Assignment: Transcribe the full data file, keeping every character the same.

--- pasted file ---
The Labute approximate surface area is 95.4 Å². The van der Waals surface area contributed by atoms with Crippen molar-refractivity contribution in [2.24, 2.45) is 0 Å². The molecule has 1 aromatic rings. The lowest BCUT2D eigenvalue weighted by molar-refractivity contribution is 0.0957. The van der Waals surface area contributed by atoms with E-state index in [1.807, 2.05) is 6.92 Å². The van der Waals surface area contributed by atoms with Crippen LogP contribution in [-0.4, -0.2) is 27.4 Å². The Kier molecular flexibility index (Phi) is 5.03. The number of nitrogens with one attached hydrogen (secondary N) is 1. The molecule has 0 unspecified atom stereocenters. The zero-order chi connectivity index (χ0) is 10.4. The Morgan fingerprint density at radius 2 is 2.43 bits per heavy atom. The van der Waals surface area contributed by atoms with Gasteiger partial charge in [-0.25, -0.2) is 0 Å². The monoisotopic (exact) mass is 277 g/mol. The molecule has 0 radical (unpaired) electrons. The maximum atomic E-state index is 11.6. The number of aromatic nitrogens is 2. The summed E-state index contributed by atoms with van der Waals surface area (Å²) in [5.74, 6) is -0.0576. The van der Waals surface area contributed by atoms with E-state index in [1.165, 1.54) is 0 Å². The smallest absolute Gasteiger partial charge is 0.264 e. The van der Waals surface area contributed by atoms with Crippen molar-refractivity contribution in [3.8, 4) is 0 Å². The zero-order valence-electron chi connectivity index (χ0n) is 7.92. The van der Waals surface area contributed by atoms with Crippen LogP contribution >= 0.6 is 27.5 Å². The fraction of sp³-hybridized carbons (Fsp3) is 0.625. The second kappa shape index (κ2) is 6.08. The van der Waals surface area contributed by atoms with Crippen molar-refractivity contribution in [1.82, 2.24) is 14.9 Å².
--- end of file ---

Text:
The Labute approximate surface area is 95.4 Å². The van der Waals surface area contributed by atoms with Crippen molar-refractivity contribution in [2.24, 2.45) is 0 Å². The molecule has 1 aromatic rings. The lowest BCUT2D eigenvalue weighted by molar-refractivity contribution is 0.0957. The van der Waals surface area contributed by atoms with E-state index in [1.807, 2.05) is 6.92 Å². The van der Waals surface area contributed by atoms with Crippen LogP contribution in [-0.4, -0.2) is 27.4 Å². The Kier molecular flexibility index (Phi) is 5.03. The number of nitrogens with one attached hydrogen (secondary N) is 1. The molecule has 0 unspecified atom stereocenters. The zero-order chi connectivity index (χ0) is 10.4. The Morgan fingerprint density at radius 2 is 2.43 bits per heavy atom. The van der Waals surface area contributed by atoms with Gasteiger partial charge in [-0.25, -0.2) is 0 Å². The monoisotopic (exact) mass is 277 g/mol. The molecule has 0 radical (unpaired) electrons. The maximum atomic E-state index is 11.6. The number of aromatic nitrogens is 2. The summed E-state index contributed by atoms with van der Waals surface area (Å²) in [5.74, 6) is -0.0576. The van der Waals surface area contributed by atoms with E-state index in [1.165, 1.54) is 0 Å². The smallest absolute Gasteiger partial charge is 0.264 e. The van der Waals surface area contributed by atoms with Crippen molar-refractivity contribution in [3.8, 4) is 0 Å². The zero-order valence-electron chi connectivity index (χ0n) is 7.92. The van der Waals surface area contributed by atoms with Crippen LogP contribution >= 0.6 is 27.5 Å². The fraction of sp³-hybridized carbons (Fsp3) is 0.625. The second kappa shape index (κ2) is 6.08. The van der Waals surface area contributed by atoms with Crippen molar-refractivity contribution in [1.82, 2.24) is 14.9 Å².